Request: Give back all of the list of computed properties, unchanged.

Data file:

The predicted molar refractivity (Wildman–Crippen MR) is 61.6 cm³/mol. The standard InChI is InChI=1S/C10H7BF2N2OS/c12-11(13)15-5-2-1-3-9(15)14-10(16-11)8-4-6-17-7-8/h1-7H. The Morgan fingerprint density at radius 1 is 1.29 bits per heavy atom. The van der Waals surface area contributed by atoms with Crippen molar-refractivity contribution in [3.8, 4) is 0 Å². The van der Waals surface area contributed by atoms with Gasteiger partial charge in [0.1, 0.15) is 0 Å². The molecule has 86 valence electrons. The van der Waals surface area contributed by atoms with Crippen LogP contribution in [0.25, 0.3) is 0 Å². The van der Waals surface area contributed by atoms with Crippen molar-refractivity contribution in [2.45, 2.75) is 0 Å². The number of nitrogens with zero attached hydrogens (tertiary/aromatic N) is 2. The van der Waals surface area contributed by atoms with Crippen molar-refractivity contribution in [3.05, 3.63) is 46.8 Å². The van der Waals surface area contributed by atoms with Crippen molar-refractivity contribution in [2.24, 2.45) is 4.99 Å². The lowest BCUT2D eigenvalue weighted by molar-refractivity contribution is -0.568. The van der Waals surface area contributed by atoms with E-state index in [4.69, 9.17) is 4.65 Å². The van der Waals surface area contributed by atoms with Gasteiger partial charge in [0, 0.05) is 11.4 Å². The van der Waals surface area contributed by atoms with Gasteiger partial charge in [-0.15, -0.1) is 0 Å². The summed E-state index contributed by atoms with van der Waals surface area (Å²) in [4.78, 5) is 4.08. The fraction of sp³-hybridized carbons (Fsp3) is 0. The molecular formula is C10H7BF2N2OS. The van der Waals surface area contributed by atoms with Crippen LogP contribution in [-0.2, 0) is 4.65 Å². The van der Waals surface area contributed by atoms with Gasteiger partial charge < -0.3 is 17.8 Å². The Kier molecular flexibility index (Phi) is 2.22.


The predicted molar refractivity (Wildman–Crippen MR) is 61.6 cm³/mol. The standard InChI is InChI=1S/C10H7BF2N2OS/c12-11(13)15-5-2-1-3-9(15)14-10(16-11)8-4-6-17-7-8/h1-7H. The Morgan fingerprint density at radius 1 is 1.29 bits per heavy atom. The van der Waals surface area contributed by atoms with Crippen molar-refractivity contribution in [3.8, 4) is 0 Å². The van der Waals surface area contributed by atoms with Gasteiger partial charge in [0.1, 0.15) is 0 Å². The molecule has 86 valence electrons. The van der Waals surface area contributed by atoms with Crippen LogP contribution in [0.25, 0.3) is 0 Å². The van der Waals surface area contributed by atoms with Crippen molar-refractivity contribution in [2.45, 2.75) is 0 Å². The number of nitrogens with zero attached hydrogens (tertiary/aromatic N) is 2. The van der Waals surface area contributed by atoms with Crippen molar-refractivity contribution in [3.05, 3.63) is 46.8 Å². The van der Waals surface area contributed by atoms with Crippen molar-refractivity contribution in [2.24, 2.45) is 4.99 Å². The lowest BCUT2D eigenvalue weighted by molar-refractivity contribution is -0.568. The van der Waals surface area contributed by atoms with E-state index in [4.69, 9.17) is 4.65 Å². The van der Waals surface area contributed by atoms with Gasteiger partial charge in [0, 0.05) is 11.4 Å². The van der Waals surface area contributed by atoms with Gasteiger partial charge in [-0.15, -0.1) is 0 Å². The summed E-state index contributed by atoms with van der Waals surface area (Å²) in [4.78, 5) is 4.08. The fraction of sp³-hybridized carbons (Fsp3) is 0. The molecular formula is C10H7BF2N2OS. The van der Waals surface area contributed by atoms with Crippen LogP contribution in [-0.2, 0) is 4.65 Å². The van der Waals surface area contributed by atoms with Gasteiger partial charge < -0.3 is 17.8 Å². The Kier molecular flexibility index (Phi) is 2.22.